“We have suspended operations in Russia and are offering financial and housing assistance for our employees based in Ukraine,” Wine said, adding that CNH is supporting its Ukrainian dealers and have been able to redirect shipments minimizing the war's financial impact on its business.

“Judging from conversations and other insights, our customers and dealers are managing fairly well in this difficult environment as increased soft commodity prices help balance farm income, which has been hurt by rising input costs,” Wine said.

cnh full year 2022 estimates | industry unit performance vs. fy'21Going forward

Although supply chain challenges are expected to continue in 2022, he said production and retail sales are expected to increase in Q2 and beyond.

“While we no longer expect meaningful supply improvements in the second half and other external risks will likely endure, we remain confident in our execution and expect our ag and construction end markets to have more incremental resiliency than the general economy,” Wine said, noting that the overall outlook for 2022 remains unchanged.

From a labor standpoint, Wine did reference the ongoing strike under way at CNH’s plants in Burlington, Iowa and Racine, Wisconsin. He noted that it is two of 38 plants, making it well below 10% of CNH’s global production, and they are continuing to operate. Forecasts for Q2 of 2022 and beyond are not contingent upon the negotiations although they have factored in higher labor costs.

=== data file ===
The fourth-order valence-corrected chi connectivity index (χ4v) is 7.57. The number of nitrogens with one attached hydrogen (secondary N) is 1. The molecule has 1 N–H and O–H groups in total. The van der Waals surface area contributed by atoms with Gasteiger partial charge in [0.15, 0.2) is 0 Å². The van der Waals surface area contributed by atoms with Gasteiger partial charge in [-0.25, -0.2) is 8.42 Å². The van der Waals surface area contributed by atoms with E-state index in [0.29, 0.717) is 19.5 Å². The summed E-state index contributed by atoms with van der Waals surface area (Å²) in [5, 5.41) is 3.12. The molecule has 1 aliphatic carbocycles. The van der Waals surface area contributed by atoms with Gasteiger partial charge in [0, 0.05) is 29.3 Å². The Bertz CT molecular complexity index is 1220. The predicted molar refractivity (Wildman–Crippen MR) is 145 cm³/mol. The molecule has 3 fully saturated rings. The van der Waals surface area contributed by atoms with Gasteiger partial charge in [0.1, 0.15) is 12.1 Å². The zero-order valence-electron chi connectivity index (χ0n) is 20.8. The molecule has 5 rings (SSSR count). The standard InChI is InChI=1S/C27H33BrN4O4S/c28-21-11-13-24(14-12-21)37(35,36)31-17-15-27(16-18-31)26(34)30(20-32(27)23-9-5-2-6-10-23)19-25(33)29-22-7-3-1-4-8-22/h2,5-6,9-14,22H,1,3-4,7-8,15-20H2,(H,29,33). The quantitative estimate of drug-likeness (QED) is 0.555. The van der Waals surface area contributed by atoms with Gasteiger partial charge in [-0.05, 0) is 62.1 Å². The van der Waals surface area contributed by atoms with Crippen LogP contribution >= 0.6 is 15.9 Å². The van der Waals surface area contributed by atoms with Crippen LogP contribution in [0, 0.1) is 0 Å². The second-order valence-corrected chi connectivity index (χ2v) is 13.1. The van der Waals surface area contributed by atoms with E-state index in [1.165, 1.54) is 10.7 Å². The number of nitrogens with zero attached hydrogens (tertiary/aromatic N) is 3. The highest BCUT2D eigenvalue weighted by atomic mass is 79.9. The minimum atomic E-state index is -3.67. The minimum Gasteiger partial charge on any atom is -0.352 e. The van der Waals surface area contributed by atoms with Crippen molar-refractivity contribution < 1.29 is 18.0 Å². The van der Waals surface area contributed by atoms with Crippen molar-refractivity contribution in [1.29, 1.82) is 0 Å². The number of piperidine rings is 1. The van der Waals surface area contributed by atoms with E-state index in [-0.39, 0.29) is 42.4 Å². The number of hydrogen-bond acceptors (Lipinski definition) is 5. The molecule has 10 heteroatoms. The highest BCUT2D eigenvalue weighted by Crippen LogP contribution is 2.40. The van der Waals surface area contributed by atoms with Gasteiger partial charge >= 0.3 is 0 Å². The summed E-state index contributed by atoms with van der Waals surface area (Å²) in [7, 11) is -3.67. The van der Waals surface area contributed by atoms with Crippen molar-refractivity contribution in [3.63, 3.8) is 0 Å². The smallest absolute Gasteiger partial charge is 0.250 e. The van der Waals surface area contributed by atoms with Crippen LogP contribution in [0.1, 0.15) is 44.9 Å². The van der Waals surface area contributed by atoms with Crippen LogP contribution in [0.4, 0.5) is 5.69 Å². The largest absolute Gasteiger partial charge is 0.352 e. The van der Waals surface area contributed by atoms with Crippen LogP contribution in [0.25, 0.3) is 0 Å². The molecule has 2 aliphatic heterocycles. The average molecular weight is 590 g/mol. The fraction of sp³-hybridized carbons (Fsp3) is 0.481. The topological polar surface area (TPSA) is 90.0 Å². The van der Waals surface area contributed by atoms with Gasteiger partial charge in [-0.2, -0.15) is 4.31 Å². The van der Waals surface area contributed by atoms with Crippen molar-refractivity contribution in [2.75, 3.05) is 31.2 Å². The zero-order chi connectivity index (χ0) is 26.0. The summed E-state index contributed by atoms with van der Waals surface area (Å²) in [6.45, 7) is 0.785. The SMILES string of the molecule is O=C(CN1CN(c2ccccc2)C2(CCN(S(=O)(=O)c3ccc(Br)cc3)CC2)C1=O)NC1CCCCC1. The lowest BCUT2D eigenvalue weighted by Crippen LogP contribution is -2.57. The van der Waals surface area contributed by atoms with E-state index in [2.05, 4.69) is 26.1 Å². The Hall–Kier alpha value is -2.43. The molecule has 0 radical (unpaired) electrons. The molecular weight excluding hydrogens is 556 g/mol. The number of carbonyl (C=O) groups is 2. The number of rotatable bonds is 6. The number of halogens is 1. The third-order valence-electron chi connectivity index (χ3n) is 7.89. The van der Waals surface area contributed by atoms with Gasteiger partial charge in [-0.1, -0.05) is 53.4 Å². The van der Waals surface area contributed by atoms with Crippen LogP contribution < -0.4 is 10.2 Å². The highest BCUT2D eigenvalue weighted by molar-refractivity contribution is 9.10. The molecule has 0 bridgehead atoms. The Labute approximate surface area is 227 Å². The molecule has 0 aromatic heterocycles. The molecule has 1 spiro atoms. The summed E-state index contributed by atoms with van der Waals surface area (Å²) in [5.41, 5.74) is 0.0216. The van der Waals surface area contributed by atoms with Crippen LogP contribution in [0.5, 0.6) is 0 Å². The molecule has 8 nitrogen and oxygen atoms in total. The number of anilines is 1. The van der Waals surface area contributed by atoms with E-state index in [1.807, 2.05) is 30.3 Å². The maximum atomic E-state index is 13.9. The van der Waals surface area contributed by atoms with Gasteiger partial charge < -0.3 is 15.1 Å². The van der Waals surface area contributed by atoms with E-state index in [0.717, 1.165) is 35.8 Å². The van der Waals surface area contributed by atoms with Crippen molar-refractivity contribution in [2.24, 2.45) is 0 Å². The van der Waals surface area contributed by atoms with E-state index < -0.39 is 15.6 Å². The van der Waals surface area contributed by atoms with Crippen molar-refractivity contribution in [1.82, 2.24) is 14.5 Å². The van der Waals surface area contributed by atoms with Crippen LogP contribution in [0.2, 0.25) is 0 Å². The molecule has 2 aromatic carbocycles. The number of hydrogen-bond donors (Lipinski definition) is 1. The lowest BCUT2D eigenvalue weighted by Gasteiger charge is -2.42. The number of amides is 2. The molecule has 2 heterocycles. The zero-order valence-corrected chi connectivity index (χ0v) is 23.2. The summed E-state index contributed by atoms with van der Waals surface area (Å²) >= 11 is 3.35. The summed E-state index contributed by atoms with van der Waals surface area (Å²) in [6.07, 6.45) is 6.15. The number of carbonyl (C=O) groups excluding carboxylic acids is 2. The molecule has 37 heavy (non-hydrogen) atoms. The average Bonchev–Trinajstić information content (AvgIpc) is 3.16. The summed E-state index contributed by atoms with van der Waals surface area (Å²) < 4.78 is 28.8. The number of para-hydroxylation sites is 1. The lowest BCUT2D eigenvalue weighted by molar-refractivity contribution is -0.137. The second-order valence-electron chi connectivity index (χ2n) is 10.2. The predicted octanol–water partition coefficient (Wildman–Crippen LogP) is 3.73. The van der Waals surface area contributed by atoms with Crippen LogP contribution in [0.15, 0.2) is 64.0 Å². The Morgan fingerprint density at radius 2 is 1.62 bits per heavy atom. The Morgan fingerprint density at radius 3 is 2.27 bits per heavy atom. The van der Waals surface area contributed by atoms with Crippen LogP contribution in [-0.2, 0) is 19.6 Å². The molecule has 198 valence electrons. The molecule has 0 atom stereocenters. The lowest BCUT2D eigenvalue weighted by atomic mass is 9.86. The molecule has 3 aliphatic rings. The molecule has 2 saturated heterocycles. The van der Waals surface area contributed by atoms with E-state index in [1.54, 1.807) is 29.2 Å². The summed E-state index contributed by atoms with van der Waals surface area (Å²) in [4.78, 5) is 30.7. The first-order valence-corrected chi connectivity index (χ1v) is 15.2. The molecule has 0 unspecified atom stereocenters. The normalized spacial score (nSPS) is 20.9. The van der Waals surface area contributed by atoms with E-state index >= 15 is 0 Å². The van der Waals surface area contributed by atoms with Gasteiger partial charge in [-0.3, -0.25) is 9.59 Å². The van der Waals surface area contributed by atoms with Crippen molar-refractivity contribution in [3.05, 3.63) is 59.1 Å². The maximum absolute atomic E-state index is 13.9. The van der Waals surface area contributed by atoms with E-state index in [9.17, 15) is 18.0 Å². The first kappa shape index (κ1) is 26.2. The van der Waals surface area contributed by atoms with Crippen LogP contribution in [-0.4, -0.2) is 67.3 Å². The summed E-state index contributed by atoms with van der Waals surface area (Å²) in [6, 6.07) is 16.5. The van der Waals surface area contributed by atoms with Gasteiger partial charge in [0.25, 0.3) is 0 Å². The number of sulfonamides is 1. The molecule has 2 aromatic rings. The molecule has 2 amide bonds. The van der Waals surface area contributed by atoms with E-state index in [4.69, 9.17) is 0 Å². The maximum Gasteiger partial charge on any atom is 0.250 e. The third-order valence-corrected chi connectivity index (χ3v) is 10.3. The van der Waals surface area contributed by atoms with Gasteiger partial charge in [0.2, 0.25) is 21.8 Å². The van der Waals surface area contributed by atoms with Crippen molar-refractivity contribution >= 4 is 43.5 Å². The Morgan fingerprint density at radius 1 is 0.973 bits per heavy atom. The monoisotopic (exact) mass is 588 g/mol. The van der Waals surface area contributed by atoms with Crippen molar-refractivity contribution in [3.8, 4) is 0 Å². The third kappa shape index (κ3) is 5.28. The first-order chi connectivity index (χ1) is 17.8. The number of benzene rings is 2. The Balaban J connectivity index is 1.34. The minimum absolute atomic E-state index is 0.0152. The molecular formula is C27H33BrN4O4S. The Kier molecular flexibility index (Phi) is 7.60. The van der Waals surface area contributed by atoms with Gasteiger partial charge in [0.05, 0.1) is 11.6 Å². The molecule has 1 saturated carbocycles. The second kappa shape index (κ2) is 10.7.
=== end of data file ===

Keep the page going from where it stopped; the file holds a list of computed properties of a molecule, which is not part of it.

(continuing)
“We knew there was labor risk, we planned for those contingencies, and we'll continue to work as quickly as we can towards a negotiated settlement that's beneficial of all parties,” Wine said. "The very nature and purpose of a strike is to disrupt our business and create concern amongst our customers. Despite that intent, CNH is committed to reaching an agreement with United Auto Workers."

Even with a number of risks at hand, CNH is maintaining its course for 2022 with projected net sales for the year forecast to grow 10% to 14%. Wine noted that free cash flow for industrial activities is expected to exceed $1 billion, and research and development and capital expenditures will be approximately $1.4 billion combined spend for the year.

Wine acknowledges that the plan may be volatile depending on the cadence of supply shipments and ongoing war in Ukraine. Further, from a broader economic perspective, he is less optimistic, citing inflation, rising interest rates and the shutdowns in China.

“We will not be surprised if there’s a global economic slowdown in 2023,” Wine said. “Nonetheless, as our current outlook indicates, we think that global food demand and associated productivity needs will support our industry better than others. While supply pressures persist, we will maintain our focus on managing them and minimizing any associated inventory buildup.”

The intention is to maintain a sustainable market share improvement over the plan period with understanding that the current economic and geopolitical environment will really dictate availability.

“I'm not reading much into what's happening right now because it's literally who has products from dealerships and gets that out,” Wine said. “Our team is doing a really good job with supply chain, but certainly, in some of our product lines, we're not as good as we could or should be. While we did gain market share in some regions and some product lines, it really is strictly around availability right now, and I don't think that's a sustainable way for us to look at it.”

The CEO said there will be investments in new products and the precision ag tech offering that will be more long-term contributors to the market and meeting company goals.